February 10, 2009 / 11:07 AM / 10 years ago

Iuzzini melds edginess, elegance in desserts

NEW YORK (Reuters Life!) - With his color tattoos and pompadour hair, it’s easier to imagine Johnny Iuzzini as a rock musician than a prize-winning dessert maker.

Prize-winning dessert maker Johnny Iuzzini poses in this November 2008 handout photograph. REUTERS/Ryan Pfluger/Handout

The 34-year-old has been the executive pastry chef at Michelin three-star Jean Georges in New York City since 2002, following stints with esteemed chefs Daniel Boulud and Francois Payard.

In addition to his numerous culinary awards, including James Beard Foundation’s outstanding pastry chef of the year, a local newspaper named Iuzzini New York City’s sexiest chef in 2007.

He recently published his first cookbook, “Dessert FourPlay”, featuring his signature pairings of complementary flavors and textures.

Iuzzini, who grew up in upstate New York, spoke to Reuters about his image and his passion for pastry.

Q: How do your desserts reflect your personality and edgy persona?

A: “I’m definitely a risky person, a chancy person. If you see me and my desserts, you wouldn’t necessarily draw a line between me and my desserts. My desserts are a reflection of where I’ve worked over the years, the high quality restaurants and the chefs I’ve worked for.”

Q: So your desserts are a blend of your personality and experiences?

A: “There always has to be a balance ... You cook for your clientele. There are six courses that come before me. I have to follow what’s going on in the savory kitchen. Maybe people consider me edgy but at the same time there is a lot of finesse as well. It’s very precise with what we do.”

Q: Why did you decide to become a pastry chef?

A: “A lot of pastry chefs like myself started out as cooks. When I grew up there wasn’t such a thing as a pastry chef. When I was a cook I had a few desserts to do and that was it. Also my mother was a wildlife rehabilitator so I grew up feeding animals. When I was at a restaurant I had a hard time killing and butchering whole animals. I wanted to get away from doing that.”

Q: What ingredients are you working with right know?

A: “We are working with more caramels, nuts and chocolates. We are working with squash, apples, pears, exotic fruits and citrus.”

Q: Besides yourself, who makes your favorite dessert?

A: “Sam Mason (owner of Tailor in New York City) is a friend of mine. He rides the line of sweet and savory better than anyone I know. He uses a lot of vegetables and ingredients you wouldn’t normally see in a pastry kitchen.”


Chocolate-chipotle soup with milk chocolate coconut foam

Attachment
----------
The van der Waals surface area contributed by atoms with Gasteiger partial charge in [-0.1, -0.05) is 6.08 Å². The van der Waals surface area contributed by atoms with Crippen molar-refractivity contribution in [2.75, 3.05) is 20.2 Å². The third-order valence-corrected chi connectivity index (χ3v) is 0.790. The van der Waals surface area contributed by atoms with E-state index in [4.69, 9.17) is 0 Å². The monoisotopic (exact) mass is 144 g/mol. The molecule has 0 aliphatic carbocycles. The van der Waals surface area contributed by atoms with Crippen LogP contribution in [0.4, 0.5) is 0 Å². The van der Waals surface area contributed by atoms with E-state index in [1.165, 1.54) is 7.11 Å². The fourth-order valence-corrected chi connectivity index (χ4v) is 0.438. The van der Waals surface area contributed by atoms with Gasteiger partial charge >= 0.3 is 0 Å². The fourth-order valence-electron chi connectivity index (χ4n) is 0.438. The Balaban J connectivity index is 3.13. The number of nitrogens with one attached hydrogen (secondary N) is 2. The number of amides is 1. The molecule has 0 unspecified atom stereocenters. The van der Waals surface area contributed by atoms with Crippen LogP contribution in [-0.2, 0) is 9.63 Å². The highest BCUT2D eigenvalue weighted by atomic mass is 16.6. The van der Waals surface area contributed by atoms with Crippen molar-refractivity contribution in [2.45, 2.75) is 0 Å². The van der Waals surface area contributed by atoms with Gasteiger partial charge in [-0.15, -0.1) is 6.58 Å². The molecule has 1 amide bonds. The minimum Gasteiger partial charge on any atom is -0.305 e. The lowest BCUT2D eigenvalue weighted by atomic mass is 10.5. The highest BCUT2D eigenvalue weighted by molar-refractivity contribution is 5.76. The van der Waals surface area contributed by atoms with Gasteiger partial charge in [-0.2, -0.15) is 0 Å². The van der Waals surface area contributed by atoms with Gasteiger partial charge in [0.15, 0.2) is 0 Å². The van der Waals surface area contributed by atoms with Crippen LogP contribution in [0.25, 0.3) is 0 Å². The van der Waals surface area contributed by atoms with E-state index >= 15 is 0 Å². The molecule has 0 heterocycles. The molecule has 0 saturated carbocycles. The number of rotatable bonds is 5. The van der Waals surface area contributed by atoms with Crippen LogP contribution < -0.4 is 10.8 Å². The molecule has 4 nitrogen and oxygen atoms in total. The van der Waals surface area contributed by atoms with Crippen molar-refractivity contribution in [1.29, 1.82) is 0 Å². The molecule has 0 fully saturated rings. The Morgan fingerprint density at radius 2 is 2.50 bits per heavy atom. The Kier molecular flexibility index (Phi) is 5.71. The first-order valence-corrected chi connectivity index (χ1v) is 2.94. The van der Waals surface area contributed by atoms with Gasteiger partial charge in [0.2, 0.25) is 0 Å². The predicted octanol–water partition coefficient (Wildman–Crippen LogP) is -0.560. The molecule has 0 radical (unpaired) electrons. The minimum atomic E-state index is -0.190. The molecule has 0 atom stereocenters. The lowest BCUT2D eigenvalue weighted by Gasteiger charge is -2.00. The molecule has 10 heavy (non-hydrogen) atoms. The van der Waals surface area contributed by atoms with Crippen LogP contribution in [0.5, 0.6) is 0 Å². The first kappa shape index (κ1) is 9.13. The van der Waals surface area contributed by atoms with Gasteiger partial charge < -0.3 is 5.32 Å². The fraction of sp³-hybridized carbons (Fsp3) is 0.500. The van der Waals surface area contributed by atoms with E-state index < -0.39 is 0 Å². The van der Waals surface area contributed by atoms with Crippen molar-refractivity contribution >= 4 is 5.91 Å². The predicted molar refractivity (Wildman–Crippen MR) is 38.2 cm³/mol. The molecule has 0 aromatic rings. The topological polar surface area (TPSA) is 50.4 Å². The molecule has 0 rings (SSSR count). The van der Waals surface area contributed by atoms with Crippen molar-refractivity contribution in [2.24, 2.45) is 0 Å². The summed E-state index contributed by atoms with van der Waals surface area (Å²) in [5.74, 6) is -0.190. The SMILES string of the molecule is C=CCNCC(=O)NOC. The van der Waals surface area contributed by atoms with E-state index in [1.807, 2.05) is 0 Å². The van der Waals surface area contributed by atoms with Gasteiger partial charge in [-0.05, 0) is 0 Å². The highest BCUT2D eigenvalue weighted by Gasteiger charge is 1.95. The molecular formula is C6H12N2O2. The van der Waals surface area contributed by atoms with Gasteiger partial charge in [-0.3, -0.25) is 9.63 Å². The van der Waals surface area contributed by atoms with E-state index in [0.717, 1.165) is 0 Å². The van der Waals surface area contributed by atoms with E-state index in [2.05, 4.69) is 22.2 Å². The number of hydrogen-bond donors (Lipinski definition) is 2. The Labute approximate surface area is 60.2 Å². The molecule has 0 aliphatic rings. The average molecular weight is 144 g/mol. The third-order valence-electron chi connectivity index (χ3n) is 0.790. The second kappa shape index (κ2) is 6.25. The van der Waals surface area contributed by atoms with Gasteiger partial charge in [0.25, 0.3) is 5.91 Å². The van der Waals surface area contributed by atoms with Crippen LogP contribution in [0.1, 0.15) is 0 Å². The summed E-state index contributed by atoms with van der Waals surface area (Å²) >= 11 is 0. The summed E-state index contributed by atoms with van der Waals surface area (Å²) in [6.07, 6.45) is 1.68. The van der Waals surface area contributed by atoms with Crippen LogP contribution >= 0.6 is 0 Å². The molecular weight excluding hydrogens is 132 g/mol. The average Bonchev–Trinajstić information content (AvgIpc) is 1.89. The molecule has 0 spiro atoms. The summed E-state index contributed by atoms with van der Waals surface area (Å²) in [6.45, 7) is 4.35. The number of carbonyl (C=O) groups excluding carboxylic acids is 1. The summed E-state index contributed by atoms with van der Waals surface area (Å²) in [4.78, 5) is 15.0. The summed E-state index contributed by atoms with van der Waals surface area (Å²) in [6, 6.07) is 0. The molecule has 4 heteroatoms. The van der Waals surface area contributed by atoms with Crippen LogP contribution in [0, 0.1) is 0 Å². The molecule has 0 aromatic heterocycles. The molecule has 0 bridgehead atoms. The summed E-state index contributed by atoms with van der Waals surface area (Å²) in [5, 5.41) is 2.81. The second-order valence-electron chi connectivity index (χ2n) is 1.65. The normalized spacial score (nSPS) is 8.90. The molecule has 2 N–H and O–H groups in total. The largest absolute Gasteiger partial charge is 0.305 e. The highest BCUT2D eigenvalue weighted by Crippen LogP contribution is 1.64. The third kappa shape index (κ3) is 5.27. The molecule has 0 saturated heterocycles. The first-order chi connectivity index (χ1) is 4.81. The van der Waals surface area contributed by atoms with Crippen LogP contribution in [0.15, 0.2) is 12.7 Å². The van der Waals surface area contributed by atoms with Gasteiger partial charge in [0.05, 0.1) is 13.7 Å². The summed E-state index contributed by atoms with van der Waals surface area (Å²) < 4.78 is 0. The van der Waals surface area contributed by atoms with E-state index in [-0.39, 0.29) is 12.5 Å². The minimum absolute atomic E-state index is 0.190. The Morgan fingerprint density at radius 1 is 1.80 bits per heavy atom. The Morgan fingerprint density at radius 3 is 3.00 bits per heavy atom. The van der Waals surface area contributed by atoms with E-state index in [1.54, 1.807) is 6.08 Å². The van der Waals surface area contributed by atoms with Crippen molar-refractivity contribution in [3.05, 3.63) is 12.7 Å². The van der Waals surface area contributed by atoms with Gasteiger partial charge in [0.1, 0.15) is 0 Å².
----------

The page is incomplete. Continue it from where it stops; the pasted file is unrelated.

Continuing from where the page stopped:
(Serves 4 to 6)

For the milk chocolate coconut foam

5 ounces (150 g) whole milk chocolate (preferably Valrhona Jivara 40 pct cacoa), chopped

1 (14-ounce) can coconut milk

Put the chocolate in a glass bowl and melt in the microwave, using 30-second bursts and stirring after each burst, or melt in a double boiler.

Bring the coconut milk to a simmer in a saucepan. Add the chocolate and emulsify with an immersion blender. Refrigerate until cool, then emulsify again with an immersion blender. Pour into a whipped cream maker and charge with a cream whipper charger (N2O). Shake vigorously. Refrigerate until needed or for up to 2 days.

For the Soup

(Makes about 3 1/2 cups)

Scant 1/4 ounce (6 g) chipotle chilies

About 3-1/4 cups (780 g) milk

5 ounces (150 g) milk chocolate (preferably Valrhona Jivara 40 pct cacao), chopped

1. Heat a small skillet, preferably cast iron, over medium-high heat. When the skillet is hot, add the chilies, and toast them for about 90 seconds, turning them once. Let the chilies cool, then remove the seeds and chop.

2. Put the chilies in a small saucepan with 1.5 cups of the milk. Bring to a simmer, then turn off the heat and infuse for 20 minutes. Mix with an immersion blender to pulverize the chilies. Strain through a fine strainer into a measuring cup and add enough milk to make 3 cups. Pour the milk into a clean saucepan and bring to a boil.

3. Put the chocolate in a heat-proof bowl. Pour about one-third of the milk into the center and stir from the inside of the bowl out. Continue adding milk gradually as the chocolate melts. Mix with an immersion blender.

To Serve:

Chocolate brioche croutons

Shredded unsweetened coconut, toasted

Fill a small glass or a cup about two-thirds full with the soup and top with the foam. Garnish with some croutons and toasted coconut. Repeat for each serving.

Reporting by Richard Leong; editing by Patricia Reaney

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